# A Famous Equation, x^2 = 2^x

A recent episode of the popular YouTube channel "blackpenredpen" is about solutions to the famous equation

`x^2 = 2^x`

You should be able to see two solutions yourself, `x = 2` and `x = 4`, because `2^2 = 2^2` and `4^2 = 2^4`.

This post is about a third solution.

### Contents

#### Two graphs

The figure shows the graphs of `x^2` and `2^x` and their intersections. The narrow silver area is the only region the right half plane where `x^2` is greater than `2^x`.

We can see there are three intersections -- the two we knew about at `x = 2` and `x = 4` and a third one at a negative value of `x`. Blackpen carefully explains how to characterize this negative solution.

black_pen_plot

#### The negative solution

I was pleased to learn that our Symbolic Math Toolbox can find all three solutions, provided we indicate that we are only interested in real-valued solutions. (The behavior of `x^2 = 2^x` for complex `x` is a topic for another day.)

syms x real z = solve(x^2 == 2^x)

z = 2 4 -(2*lambertw(0, log(2)/2))/log(2)

We want to know more about that third solution.

z = z(3)

z = -(2*lambertw(0, log(2)/2))/log(2)

The function `lambertw(x)` involved in this solution is an old friend, the LambertW function.

#### Logarithm

The blue curve in the following figure is a plot of `exp(x)`. It goes to zero for negative `x` and grows exponentially for positive `x`. Imagine interchanging the x and y axes by reflecting the blue curve about the diagonal dashed line to produce the orange curve. The orange curve is familiar. It is a plot of the functional inverse of `exp(x)` which we know as `log(x)`. If `y = log(x)` then `x = exp(y)`.

log_plot

Current plot released

#### LambertW

The blue curve in the following figure is now a plot of `x*exp(x)`. Reflecting the blue curve about the diagonal produces the orange curve, a plot of the functional inverse of `x*exp(x)`. This function is not as familiar as `log(x)`. It is `lambertw(x)`. If `y = lambertw(x)` then `x = y*exp(y)`.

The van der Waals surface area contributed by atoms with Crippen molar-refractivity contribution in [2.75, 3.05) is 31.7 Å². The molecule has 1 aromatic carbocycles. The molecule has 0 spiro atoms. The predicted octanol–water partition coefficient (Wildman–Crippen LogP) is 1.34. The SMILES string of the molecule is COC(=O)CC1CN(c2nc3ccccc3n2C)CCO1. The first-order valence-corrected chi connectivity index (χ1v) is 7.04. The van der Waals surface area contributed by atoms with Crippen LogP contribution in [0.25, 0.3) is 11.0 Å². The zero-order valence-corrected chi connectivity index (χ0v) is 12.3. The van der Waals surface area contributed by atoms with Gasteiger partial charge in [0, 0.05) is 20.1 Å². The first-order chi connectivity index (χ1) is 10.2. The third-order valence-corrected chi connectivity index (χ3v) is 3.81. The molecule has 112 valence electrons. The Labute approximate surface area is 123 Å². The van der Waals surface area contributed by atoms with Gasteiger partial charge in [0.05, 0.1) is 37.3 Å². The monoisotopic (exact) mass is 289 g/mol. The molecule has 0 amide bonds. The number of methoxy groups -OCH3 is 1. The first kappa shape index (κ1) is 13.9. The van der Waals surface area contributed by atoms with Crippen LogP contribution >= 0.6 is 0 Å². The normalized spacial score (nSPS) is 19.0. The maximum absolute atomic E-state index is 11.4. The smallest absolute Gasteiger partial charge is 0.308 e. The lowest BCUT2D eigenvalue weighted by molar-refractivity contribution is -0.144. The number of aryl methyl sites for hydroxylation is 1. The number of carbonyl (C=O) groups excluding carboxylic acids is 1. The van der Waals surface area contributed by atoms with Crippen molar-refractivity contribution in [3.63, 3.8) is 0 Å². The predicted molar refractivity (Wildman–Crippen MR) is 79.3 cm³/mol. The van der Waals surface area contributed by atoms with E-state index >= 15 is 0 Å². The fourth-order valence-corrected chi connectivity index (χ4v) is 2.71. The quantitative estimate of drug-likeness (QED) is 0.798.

We need to evaluate `y = lambertw(x)` at `x = log(2)/2`. This is the black dot. Once we have `x` and `y`, the negative solution to our famous equation is simply `z = -y/x`.

lambertw_plot

Current plot released

#### Many digits

The Symbolic Math Toolbox variable precision arithmetic, `vpa`, can produce the numeric value of the negative solution to any number of digits.

z vpaz = vpa(z,75)

z = -(2*lambertw(0, log(2)/2))/log(2) vpaz = -0.766664695962123093111204422510314848006675346669832058460884376935552795725

#### Fixed points

Here is your homework. Investigate the iteration:

`x = sign(x)*2^(x/2)`

Consider three situations:

- Starting values between 0 and 4.
- Starting values greater than 4.
- Starting values less than 0.

#### Thanks

Thanks to Mark Round for suggesting only real solutions.

#### Code

The code for the figures is available.

**Category:**- History,
- Numerical Analysis,
- People

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